Sometimes the test already gives very valuable information on a problem under study. Bart Meuleman and Jack Billet, from University of Leuven, tested if the measures asked in the European Social Survey for religious involvement were equivalent across 20 countries or not. They found that religious involvement was "conceived" very differently in Turkey and that the data cannot be directly compared with other countries in the ESS7(p188). First, because attending services is not a predictor of religiosity, as female observant Muslims are not required to participate but can attend. On the other hand, praying behaviour is different for male Muslim observant respondents. Therefore, using a measure of how frequently a respondent prayed or attended religious services was not a good one to assess religiosity in that country.
In another example, Eldad Davidov and his colleagues have found that measures of human values are strongly comparable8,9. This research has shown that humans are very diverse in their moral conceptions but that the questions used to measure that are highly equivalent across European cultures.
By adding together data from thousands of individuals like we do in the European Social Survey, researchers can explore empirical relationships and extract the mean opinion for a country on a certain topic, enabling a greater understanding of that society. If, in addition, they test and establish measurement equivalence, statistics are then comparable across countries and can help us all have a better understanding of what different societies really think and how they compare to each other.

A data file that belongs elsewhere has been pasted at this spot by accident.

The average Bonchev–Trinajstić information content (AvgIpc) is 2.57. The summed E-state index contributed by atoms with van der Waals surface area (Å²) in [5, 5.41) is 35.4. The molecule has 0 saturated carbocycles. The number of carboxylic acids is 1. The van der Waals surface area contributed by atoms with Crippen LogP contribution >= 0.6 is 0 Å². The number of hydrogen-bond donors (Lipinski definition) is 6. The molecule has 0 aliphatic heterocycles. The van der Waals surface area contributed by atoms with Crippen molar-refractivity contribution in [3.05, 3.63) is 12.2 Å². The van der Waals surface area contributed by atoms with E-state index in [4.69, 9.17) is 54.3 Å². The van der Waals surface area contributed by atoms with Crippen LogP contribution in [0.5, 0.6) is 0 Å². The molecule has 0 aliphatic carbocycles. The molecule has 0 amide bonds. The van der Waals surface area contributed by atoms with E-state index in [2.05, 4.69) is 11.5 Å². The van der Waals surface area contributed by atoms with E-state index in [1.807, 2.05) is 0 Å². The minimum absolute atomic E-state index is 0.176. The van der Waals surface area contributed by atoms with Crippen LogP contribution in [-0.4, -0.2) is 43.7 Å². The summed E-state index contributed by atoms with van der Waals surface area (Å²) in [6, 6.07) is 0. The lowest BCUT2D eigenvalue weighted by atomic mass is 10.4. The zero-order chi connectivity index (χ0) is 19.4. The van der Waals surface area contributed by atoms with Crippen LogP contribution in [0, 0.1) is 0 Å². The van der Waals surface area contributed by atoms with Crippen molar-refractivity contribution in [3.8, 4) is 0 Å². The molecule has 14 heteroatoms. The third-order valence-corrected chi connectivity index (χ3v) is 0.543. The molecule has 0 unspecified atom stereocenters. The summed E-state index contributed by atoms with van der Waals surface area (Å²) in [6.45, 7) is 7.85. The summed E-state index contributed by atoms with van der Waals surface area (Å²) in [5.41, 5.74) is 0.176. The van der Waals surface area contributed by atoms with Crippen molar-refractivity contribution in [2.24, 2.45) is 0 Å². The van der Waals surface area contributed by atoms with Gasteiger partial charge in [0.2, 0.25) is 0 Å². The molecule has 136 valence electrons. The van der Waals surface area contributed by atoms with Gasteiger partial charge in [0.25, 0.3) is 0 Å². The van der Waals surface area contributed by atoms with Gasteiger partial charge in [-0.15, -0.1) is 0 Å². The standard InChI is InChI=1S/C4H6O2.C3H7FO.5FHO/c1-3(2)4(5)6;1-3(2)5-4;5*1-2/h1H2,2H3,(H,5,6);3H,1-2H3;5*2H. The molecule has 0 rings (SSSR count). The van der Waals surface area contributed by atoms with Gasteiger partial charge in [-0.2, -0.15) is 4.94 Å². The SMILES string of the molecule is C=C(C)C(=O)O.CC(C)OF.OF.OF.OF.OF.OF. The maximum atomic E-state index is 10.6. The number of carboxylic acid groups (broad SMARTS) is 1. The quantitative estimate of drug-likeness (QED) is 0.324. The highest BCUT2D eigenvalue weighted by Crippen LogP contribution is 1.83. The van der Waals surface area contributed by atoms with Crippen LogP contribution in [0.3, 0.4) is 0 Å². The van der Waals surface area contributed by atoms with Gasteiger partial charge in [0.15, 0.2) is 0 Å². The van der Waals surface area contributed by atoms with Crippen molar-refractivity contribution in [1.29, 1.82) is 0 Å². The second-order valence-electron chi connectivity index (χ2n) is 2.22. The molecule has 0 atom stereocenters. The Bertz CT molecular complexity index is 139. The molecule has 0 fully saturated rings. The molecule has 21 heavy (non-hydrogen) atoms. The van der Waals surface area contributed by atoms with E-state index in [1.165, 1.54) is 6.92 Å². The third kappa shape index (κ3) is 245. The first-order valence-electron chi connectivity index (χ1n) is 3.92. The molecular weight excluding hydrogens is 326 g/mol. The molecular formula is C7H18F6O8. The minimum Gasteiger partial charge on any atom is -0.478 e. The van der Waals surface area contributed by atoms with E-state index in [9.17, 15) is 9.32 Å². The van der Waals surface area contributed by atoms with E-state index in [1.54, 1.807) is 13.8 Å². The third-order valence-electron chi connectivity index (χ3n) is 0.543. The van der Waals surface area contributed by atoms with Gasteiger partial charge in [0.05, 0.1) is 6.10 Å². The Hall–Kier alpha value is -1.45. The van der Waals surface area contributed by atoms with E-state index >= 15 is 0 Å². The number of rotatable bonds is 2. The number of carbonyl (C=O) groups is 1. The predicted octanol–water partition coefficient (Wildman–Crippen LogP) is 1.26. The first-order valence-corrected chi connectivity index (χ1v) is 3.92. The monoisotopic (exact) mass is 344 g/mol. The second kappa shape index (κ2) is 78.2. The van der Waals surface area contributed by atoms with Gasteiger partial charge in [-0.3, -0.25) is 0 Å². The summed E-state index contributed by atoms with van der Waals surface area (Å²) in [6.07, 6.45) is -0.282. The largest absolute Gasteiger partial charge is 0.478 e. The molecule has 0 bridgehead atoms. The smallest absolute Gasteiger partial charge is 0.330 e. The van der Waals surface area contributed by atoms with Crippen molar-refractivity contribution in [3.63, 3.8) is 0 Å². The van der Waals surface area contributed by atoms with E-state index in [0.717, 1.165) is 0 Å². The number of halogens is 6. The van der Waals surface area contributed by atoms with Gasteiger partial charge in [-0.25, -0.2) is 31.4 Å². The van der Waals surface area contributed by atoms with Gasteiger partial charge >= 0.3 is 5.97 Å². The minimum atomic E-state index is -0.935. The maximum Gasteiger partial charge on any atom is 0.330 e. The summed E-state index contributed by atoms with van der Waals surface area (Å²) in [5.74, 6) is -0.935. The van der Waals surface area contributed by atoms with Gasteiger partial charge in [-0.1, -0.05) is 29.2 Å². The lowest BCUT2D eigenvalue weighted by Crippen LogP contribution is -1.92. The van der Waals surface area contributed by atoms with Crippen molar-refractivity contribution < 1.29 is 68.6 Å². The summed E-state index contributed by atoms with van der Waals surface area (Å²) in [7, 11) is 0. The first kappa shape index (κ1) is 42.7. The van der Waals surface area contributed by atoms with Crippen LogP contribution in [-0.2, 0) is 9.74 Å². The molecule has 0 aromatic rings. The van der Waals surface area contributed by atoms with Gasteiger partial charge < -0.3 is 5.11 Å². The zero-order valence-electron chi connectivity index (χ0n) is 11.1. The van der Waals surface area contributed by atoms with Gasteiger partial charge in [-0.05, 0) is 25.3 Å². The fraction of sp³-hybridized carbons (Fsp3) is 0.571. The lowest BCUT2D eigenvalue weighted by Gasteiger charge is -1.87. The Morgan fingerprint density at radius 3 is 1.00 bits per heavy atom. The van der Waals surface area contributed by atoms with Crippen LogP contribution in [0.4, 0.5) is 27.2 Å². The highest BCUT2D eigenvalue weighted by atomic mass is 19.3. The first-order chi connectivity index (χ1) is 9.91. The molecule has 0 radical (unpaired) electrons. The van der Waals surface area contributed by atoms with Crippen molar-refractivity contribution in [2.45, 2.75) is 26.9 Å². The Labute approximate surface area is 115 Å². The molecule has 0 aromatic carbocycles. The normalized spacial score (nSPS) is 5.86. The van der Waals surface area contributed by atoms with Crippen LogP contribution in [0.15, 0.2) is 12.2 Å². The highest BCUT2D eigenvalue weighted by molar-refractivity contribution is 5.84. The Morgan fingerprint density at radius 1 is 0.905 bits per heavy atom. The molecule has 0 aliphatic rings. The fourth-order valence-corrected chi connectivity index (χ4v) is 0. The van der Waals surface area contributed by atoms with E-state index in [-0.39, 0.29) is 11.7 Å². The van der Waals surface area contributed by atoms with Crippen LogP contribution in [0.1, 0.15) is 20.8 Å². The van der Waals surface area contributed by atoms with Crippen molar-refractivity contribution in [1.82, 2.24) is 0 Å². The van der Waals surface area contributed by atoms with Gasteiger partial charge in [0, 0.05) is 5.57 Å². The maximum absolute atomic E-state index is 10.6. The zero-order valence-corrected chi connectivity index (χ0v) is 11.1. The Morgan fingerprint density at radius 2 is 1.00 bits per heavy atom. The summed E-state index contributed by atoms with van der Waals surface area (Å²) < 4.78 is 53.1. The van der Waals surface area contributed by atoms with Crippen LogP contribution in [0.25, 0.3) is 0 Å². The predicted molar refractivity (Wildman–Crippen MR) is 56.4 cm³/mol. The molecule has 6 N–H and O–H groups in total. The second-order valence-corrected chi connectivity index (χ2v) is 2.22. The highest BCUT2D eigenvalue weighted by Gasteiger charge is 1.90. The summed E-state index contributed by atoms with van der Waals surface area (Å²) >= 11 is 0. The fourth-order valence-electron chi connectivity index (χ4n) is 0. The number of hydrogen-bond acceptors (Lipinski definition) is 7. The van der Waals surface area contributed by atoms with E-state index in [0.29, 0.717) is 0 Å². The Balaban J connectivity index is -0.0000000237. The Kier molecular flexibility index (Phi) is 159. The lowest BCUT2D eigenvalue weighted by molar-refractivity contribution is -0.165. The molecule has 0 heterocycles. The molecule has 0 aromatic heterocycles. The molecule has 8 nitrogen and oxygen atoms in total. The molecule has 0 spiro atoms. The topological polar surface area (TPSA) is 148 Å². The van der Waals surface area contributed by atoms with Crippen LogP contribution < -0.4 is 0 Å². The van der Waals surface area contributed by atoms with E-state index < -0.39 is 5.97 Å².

1. Davidov E, Meuleman B, Cieciuch J, Schmidt P, Billiet J. Measurement equivalence in cross-national research. Annu Rev Sociol. 2014;40:55-75.
2. Meredith W. Measurement invariance, factor analysis and factorial invariance. Psychometrika. 1993;58(4):525-543. doi:10.1007/BF02294825.
3. Muthén B, Asparouhov T. New methods for the study of measurement invariance with many groups. Mplus statmodel com [1204 2014]. 2013.
4. Davidov E, Dü Lmer H, Cieciuch J, Kuntz A, Seddig D, Schmidt P. Explaining Measurement Nonequivalence Using Multilevel Structural Equation Modeling: The Case of Attitudes Toward Citizenship Rights. Sociol Methods Res. 2017:1-32. doi:10.1177/0049124116672678.
5. Saris WE, Gallhofer I. Design, Evaluation, and Analysis of Questionnaires for Survey Research. Second Edi. John Wiley & Sons; 2014.
6. Steinmetz H. Estimation and Comparison of Latent Means Across Cultures. In: Davidov E, Schmidt P, Billiet J, eds. Cross-Cultural Analysis: Methods and Applications. New York: Routledge Academic; 2011:85-116.
7. Meuleman B, Billiet J. Religious involvement: its relation to values and social attitudes. In: Davidov E, Schmidt P, Billiet J, eds. Cross-Cultural Analysis: Methods and Applications. Taylor and Francis Group New York; 2011:173-206.
8. Davidov E. A Cross-Country and Cross-Time Comparison of the Human Values Measurements with the Second Round of the European Social Survey. Surv Res Methods. 2008;2(1):33-46. https://ojs.ub.uni-konstanz.de/srm/article/view/365. Accessed March 10, 2014.
9. Cieciuch J, Davidov E, Algesheimer R, Schmidt P. Testing for Approximate Measurement Invariance of Human Values in the European Social Survey. Sociol Methods Res. April 2017:1-22. doi:10.1177/0049124117701478.